Detroit News: Partnership aims to fill pipeline with talent

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Partnership aims to fill pipeline with talent
By Ingrid Jacques

When Eddie Cotton was growing up, he didn’t know anyone who worked in an office. And the Chicago teen’s future was uncertain.

That changed when he got connected with an internship program called Urban Alliance, which placed him four days a week after school in a job with the Chicago Bulls’ community relations team.

Cotton, now 21, thrived in his internship and it opened possibilities for him. He is a junior at the University of Wisconsin, Madison, but he still works with the Bulls on his breaks and that opportunity has shaped his career plans: He is majoring in community and nonprofit leadership.

“It was my first look into the real world,” Cotton says. “It was an eye-opening experience.”

Now Detroit teens can benefit from similar hands-on jobs while still in high school. Urban Alliance is coming to the Motor City for the first time, in a partnership with the Quicken Loans Community Fund. The two organizations are making the announcement today at Randolph Career and Technical Center.

The program kicks off this fall with a pilot group of 40 students from Breithaupt Career Technical Center, Osborn High School and Randolph Career Technical Center — all high schools within the Detroit Public Schools Community District.

The Quicken Loans Community Fund, the company’s philanthropic arm, strategically invests in several areas within Detroit, with a focus on housing stability, entrepreneurship and education and employment.

The Urban Alliance partnership is a logical next step in the education realm, following other projects already underway in the city’s schools.

Quicken seeks to build a talent pipeline among Detroit residents, to not only improve their futures, but to fashion a workforce that can fulfill the company’s needs in the areas of IT, construction and customer service, among others.

“We’ve been investing in great training and education programs, but at the end of the day, we want to tie all those investments to real job opportunity in high demand careers,” says Laura Grannemann, vice president of strategic investments for the Quicken Loans Community Fund. Quicken will serve as the anchor employer for Urban Alliance.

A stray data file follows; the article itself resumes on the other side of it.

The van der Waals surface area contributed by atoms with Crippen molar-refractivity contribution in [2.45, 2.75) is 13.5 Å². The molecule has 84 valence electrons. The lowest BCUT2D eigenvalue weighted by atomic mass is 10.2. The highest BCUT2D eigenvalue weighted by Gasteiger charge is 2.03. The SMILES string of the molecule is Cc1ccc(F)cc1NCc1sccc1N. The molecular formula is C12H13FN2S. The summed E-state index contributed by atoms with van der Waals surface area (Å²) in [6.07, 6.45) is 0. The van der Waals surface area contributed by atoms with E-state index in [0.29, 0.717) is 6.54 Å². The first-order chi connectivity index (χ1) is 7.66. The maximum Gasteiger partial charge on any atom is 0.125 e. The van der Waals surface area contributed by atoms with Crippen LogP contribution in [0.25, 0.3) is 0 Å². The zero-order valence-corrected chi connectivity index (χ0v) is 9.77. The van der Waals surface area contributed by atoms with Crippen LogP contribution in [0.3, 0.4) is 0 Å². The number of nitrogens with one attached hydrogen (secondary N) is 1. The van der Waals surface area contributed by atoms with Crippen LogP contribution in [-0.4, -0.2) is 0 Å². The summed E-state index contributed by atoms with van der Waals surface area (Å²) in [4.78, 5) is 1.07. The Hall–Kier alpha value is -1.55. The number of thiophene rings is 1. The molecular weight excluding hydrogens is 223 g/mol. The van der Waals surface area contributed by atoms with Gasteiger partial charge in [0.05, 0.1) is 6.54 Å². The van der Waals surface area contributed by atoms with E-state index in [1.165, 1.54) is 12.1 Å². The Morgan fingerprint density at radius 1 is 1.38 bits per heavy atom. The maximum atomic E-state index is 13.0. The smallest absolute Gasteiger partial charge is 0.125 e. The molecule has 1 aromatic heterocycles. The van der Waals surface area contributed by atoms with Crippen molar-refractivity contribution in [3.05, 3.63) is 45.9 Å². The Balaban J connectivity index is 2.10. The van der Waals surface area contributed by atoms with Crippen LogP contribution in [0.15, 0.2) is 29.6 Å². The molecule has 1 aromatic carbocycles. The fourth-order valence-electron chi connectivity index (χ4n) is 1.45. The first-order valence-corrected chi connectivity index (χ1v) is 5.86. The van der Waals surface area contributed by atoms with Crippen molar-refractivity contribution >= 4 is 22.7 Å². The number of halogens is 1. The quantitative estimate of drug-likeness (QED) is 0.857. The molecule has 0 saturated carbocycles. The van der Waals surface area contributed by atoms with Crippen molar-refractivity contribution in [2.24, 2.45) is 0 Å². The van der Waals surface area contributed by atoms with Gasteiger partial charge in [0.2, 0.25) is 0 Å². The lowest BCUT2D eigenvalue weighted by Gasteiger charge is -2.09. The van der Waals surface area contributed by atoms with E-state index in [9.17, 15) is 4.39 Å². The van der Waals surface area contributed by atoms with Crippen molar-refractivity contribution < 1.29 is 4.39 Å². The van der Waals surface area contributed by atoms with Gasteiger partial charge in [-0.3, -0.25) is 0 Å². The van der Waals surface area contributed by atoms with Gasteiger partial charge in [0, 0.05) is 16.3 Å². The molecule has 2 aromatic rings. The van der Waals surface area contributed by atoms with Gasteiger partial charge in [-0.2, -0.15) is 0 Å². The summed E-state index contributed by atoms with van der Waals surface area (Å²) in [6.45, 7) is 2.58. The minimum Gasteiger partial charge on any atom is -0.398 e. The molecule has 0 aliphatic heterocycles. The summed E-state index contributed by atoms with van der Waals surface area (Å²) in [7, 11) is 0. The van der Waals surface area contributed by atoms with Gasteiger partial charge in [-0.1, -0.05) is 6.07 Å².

The Community Fund and Bedrock, Quicken’s real estate division, have already invested significantly in school projects, including the renovation of Breithaupt. That school will offer training to hundreds of young people, as well as adults, in the culinary arts, hospitality, welding and automotive service.

Urban Alliance began in Washington, D.C., and is a 10-month program for economically-disadvantaged high school seniors that offers them paid internships in a professional setting, job skills training, mentoring and other post-internship support. The nonprofit has expanded to Baltimore, Northern Virginia, Chicago — and now Detroit.

Eshauna Smith, CEO of Urban Alliance, says the program has already selected the Detroit students for the first year, and those students have begun a six-week intensive training to get them ready for the workplace. This first cohort of students will work within the Quicken Loans family of companies. The goal is to expand the program’s reach the next few years.

Smith points to the program’s record of success: 100 percent of Urban Alliance students graduate from high school, and over 90 percent are accepted to college. And 80 percent of enrolled alumni stay on for a second year — a predictor of college completion. A recent six-year randomized controlled trial found that completing the program had a statistically significant impact — 23 percentage points — on young men (many of whom are African American) attending college.

“It’s really about helping young people increase their access to economic opportunity and become productive citizens,” Smith says. “We feel especially honored to bring the model to Detroit and to be able to do the best we can to be a part of the community.”

Urban Alliance says more than 80 percent of its alumni enroll in college — compared to 61 percent of DPSCD graduates.

Cotton, who is now on Urban Alliance’s alumni board, says Detroit students will benefit from the program — just as he did.

“Everyone in the office became my mentor,” says Cotton. “I talked with them a lot. It provided me with a sense that there are people out there who are looking out for me.”